Another initiative is NetTraveler, led by doctor Manuel Rodríguez, who works with students in the development of a proposal that integrates an internet database with mobile devices. NetTraveler utilizes the technology of network services to channel user orders in a decentralized and automatic form.
The research of the professors of INEL/ICOM also include solid efforts to raise the number of female professors in Computer and Electrical Engineering similar to FemProf, by doctors Néstor Rodríguez, Nayda Santiago, and Omayra Ducoudray. Meanwhile along with CASHI (Computing Alliance for Hispanic Serving Institutions) the Department makes it so that UPRM forms part of the eight universities in the United States and Puerto Rico, with highly Hispanic populations, with the goal of raising the number of Hispanics with bachelor’s degree’s and graduate titles.
The faculty of INEL/ICOM is composed by 62 professors.
First Class Students
Currently the students, graduate and undergraduate, of the UPRM Department of Computer and Electrical Engineering add up to 1,500 and the majority of them, at some point in time during their studies, as a requirement, must participate in research that is carried out by their professors or by their own efforts.
As signaled by the dean of Engineering, doctor Ramón Vásquez Espinosa, the development of the Department over these eight decades has managed to balance the area of education with research.
“The direction that the Department has taken, being one of education is also one of research, has made it so that our students are able to be on the same level with students all over the world,” noted the Dean, who has held this position of the past nine years and also has a bachelor’s degree and a master’s degree from UPRM in Electrical Engineering.
A loyal example of the synchronization of education and research are undergraduate students of the course, Interconnection of Microprocessors, who during the press conference presented the projects that formed part of the aforementioned course that was given by professor Manuel Jiménez.
UPRM students presented Movie Pass, a system based in radio frequency identification (RFID) for movie rental businesses that allows the registration of movies, clients and the complete rental and return process. Another student project that utilized RFID is one that monitors the feeding patters of birds.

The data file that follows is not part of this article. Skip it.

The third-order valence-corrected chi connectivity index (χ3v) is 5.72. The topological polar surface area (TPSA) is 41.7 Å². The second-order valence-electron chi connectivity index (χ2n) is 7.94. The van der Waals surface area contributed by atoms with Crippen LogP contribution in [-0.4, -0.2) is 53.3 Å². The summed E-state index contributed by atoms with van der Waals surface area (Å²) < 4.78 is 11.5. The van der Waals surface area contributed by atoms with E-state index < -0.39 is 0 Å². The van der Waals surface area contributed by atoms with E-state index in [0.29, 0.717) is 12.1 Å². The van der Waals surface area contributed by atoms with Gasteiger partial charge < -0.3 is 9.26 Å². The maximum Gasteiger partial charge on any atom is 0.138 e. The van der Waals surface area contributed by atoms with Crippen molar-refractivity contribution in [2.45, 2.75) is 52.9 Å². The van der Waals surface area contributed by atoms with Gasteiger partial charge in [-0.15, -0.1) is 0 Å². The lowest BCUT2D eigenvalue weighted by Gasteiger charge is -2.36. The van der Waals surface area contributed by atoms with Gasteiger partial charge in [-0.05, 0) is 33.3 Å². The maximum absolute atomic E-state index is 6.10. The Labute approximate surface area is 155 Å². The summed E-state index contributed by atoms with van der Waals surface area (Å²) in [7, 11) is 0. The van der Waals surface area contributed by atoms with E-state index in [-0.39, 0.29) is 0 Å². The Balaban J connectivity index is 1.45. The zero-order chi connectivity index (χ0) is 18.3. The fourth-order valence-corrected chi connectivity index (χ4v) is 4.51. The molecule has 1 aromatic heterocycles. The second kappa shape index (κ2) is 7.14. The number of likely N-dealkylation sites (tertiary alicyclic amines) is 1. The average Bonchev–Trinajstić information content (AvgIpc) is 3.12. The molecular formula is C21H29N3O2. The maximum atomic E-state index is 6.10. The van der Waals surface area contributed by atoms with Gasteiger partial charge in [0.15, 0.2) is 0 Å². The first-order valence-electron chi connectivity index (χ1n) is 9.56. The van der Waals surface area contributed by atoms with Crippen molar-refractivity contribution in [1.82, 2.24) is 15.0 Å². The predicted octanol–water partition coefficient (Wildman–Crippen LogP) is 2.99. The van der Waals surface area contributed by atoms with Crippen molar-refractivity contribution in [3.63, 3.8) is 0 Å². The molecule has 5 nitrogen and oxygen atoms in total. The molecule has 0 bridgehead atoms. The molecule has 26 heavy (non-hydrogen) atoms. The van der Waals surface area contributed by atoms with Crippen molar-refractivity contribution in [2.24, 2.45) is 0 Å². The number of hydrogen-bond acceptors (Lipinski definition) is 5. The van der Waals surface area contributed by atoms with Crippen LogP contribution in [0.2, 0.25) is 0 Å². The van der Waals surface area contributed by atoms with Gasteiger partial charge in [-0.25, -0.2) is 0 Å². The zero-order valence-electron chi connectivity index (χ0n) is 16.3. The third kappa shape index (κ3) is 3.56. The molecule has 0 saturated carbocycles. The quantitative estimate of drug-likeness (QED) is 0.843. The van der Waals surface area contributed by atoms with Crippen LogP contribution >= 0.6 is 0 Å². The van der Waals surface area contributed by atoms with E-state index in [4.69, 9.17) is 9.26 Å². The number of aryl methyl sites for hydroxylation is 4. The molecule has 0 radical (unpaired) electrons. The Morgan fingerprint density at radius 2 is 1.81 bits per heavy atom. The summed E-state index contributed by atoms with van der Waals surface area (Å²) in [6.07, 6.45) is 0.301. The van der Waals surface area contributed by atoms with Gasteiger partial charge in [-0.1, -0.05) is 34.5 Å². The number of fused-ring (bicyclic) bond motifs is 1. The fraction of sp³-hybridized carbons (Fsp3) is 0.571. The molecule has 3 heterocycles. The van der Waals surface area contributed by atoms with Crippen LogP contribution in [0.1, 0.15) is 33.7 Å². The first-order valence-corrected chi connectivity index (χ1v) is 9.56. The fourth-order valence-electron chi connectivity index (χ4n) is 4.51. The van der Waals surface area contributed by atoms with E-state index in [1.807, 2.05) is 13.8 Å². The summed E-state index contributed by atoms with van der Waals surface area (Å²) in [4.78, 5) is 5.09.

The students also gave the presentation Smart Health Station, a system that permits taking the vital signs of the person, among which are included: weight, height, temperature and blood pressure.
On the other hand, the On-Cart Product Marketing System proposes to redesign the way in which products are marketed in mega-stores and supermarkets to, basically, digitalize the shopping lists of clients. Also the project entitled, Sword, also seeks to market products through a flashing sphere of lights that displays 3D images.
As explained by the Director of the Department, incorporating students in research serves the purpose, “that students see Computer and Electrical Engineering as an achievable goal.”
“What we want them to know is that truly, it’s going to prepare and facilitate them in finding employment in whichever line of work in Puerto Rico and throughout the world,” he emphasized.
|Doctor Isidoro Couvertier Reyes, highlighted the achievements of the Department that he directs.
||In INEL/ICOM research is carried out that is recognized both locally and internationally.
To raise the number of female professors in Computer and Electrical Engineering is one of the goals that the faculty of INEL/ICOM has.
Students have as a requirement the collaboration in research that is carried out by their professors or by their own efforts.
Edward Betancourt, Rogelio Cardona, Ramón González and Willie González work on the project named Sword, a flashing sphere of lights that displays 3D images.
Photographs by Carlos Díaz / UPRM Press.